How To Build a Product Design Language: What It Is & Why You Need To Create A Meaningful One.
In this article, we delve into the what, the why and the how of building a product design language. As the world becomes more and more saturated with products and services, it’s more important than ever for brands to establish visual and behavioral recognition in the market in order to stand out and survive. By visually and experientially reflecting the essence and unique personality of a brand, a strong product design language provides a common values-based vision for designing and developing future products — one that inspires emotional resonance with the targeted audience. With a strong, modern product design language, you can be seen, be recognized, be differentiated, and be successful.
As the world becomes more and more saturated with products and services and people are presented with increasingly more product options, brands need to establish visual recognition in the market to stand out and survive — to quickly communicate who they are, what they stand for, and why you should choose their coffee maker, blender, yoga mat, etc. over all the others. The key? Developing a strong Product Design Language.
THE WHAT AND WHYS OF A PRODUCT DESIGN LANGUAGE
What is a Product Design Language?
From a high-level standpoint, a product design language is a brand expression strategy that translates your values — e.g., simple, intuitive, precise, etc. — into a physical thing in three dimensions, emotionalizing tangible interactions and visually reflecting the essence and unique personality of your brand. Tactically, it’s a toolkit that combines chosen elements like color, form, line, tone, texture, scent, sound, and imagery to convey and underscore the brand’s purpose and emotions to create a familial look across a product line. It’s the ambiance your brand should create within a given moment and provides a shared vision for designing and developing future products.
That basic definition is helpful, but a product design language really goes beyond just identifying a set of design elements, and we’ve found that to understand what a design language really is, it’s helpful to understand what a good one does — in other words, what the value of a product design language is. Why should you care about having one? There are many reasons, truthfully, but here are the big seven:
1. IT GUIDES THINKING AND ACTION
Having a reliable structure and framework for product developers to internally validate their thinking and actions against means they can focus more on moving the brand forward rather than worrying about justifying the soundness of what they are doing.
2. IT REDUCES DESIGN DEBT
A product design language accelerates the design process by providing product teams with a clear vision in precise and inspiring terms for how a brand’s future product should look, feel, sound, and behave – physically and digitally – in two- and three dimensions.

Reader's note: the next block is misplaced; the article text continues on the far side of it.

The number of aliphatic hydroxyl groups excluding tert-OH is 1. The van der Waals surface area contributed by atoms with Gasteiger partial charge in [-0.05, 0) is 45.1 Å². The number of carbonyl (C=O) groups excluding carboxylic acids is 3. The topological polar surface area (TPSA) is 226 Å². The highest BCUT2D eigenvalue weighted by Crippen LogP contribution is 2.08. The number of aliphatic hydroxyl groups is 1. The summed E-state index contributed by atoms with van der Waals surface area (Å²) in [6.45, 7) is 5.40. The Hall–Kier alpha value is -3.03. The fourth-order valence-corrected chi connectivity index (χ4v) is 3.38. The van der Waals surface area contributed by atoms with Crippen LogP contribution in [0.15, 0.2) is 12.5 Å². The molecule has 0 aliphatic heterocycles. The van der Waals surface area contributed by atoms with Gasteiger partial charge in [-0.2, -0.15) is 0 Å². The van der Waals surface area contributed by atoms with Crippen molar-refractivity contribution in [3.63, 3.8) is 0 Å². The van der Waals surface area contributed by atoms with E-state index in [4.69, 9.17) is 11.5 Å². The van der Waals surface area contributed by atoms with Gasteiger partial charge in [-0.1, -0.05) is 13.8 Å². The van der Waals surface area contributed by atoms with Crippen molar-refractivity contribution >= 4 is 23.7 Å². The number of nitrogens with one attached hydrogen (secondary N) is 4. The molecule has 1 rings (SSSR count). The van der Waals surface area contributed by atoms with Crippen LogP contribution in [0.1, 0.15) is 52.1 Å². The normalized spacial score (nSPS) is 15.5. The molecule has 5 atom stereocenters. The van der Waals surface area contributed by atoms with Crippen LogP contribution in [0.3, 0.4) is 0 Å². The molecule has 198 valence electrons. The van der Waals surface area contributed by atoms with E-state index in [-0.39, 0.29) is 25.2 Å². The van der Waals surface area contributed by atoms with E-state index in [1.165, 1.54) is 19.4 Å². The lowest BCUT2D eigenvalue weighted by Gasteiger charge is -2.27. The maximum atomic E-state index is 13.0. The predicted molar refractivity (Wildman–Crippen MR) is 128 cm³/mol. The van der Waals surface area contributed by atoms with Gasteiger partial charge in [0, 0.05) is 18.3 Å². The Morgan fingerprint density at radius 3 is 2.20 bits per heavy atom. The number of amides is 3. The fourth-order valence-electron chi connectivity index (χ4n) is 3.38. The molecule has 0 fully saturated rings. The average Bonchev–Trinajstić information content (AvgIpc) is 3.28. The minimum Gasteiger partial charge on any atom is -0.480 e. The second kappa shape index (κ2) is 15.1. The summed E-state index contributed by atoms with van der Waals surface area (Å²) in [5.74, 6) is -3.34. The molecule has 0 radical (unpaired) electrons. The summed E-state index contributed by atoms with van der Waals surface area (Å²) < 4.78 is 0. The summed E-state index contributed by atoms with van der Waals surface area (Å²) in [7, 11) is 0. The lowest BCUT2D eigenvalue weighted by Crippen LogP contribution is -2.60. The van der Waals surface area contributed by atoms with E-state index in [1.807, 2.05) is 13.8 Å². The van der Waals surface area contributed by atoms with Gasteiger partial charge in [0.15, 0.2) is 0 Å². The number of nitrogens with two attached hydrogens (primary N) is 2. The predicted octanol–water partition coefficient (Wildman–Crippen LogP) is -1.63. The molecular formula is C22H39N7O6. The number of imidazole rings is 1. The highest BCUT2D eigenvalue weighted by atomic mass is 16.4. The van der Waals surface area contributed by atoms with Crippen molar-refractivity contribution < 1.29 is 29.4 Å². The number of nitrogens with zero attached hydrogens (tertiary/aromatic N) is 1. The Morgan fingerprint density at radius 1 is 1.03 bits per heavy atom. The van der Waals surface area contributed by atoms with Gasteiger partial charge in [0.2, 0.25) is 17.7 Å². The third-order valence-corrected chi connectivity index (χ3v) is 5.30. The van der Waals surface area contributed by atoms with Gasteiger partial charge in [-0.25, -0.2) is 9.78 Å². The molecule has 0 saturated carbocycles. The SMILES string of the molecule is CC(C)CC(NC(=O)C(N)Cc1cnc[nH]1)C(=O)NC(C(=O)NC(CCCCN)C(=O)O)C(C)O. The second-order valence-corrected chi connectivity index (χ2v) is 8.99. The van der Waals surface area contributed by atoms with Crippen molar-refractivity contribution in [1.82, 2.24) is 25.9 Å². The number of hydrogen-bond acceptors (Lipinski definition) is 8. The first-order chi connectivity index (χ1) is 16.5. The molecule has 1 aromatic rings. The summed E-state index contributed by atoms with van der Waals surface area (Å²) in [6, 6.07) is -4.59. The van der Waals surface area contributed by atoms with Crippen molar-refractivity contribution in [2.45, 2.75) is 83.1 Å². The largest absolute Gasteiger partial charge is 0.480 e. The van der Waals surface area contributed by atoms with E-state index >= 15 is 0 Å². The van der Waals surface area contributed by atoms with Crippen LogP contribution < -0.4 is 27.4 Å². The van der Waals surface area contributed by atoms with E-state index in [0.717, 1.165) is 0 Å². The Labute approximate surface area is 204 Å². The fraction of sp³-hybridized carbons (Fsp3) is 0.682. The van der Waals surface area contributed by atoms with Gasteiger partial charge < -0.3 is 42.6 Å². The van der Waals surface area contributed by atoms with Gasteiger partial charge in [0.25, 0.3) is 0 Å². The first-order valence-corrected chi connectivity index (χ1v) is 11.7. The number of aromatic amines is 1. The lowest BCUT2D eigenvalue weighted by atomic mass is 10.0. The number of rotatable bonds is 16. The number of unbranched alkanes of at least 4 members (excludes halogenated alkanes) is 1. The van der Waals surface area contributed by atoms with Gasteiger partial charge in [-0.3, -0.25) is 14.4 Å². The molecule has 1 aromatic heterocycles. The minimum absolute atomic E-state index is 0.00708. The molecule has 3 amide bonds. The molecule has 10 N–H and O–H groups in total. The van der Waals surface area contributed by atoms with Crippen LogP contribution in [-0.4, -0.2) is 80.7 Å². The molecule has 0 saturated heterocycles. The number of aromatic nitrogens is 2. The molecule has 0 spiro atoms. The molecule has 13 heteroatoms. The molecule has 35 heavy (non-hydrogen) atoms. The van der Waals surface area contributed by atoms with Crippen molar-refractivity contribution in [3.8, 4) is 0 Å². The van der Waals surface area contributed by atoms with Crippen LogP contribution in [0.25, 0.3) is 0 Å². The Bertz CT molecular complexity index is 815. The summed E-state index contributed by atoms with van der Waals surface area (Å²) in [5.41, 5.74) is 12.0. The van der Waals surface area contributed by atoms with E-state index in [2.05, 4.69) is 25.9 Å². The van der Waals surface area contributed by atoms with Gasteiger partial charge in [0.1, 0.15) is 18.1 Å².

3. IT SCALES DESIGN
A product design language applies systems thinking to provide clear guidelines for each product platform in your portfolio, enabling teams to build better products faster — making design repeatable and scalable within the organization.
4. IT REDUCES ORGANIZATIONAL FRICTION
Having a clear vision of the future helps product development teams avoid spending hours on decision-making through reinventing and debating design directions based on opinion. Instead, efforts are focused on communicating a shared and understood brand personality, so teams can collaborate quickly to produce the products customers want.
5. IT IMPROVES BRAND EQUITY
Aligning your products’ visual appearance and digital behaviors with your brand’s DNA creates consistency, differentiation, and relevance. It delivers a singular, powerful expression of who you are and what your brand stands for. Ultimately, increasing the worth of the company by building brand equity.
6. IT CREATES DIFFERENTIATED EXPERIENCES
A product design language is a holistic design language system that articulates how products should look, feel, sound, and behave. This robust, multi-sensorial approach deepens a brand’s ability to create an own-able experience that resonate with consumers, which is difficult for the competition to emulate.
7. IT ACCELERATES NEW PRODUCT DEVELOPMENT
A product design language internally reduces development time through the standardization of elements. When you’ve taken the time to define the necessary design systems, tools, people, and processes, you spend less time reinventing the wheel for each new product introduction. A common starting point enables product development teams to draw from a repository of known design principles and building blocks that result in faster time-to-market.
Companies often don’t see why they need to worry about having a product design language, especially early on in their development when they only have one product, but by being proactive about your product design language’s development, you can create a distinct identity from the very start. Shortening the product development time for your second product introduction. The point: once you have more than one product, you should already be thinking about how they appear as a family and the holistic experience they need to be delivering. The last thing you want is for them not to look like they belong together and come from the same brand; don’t lose out on building brand equity from the very start through a coherent appearance and predicting behavior that fosters customer engagement.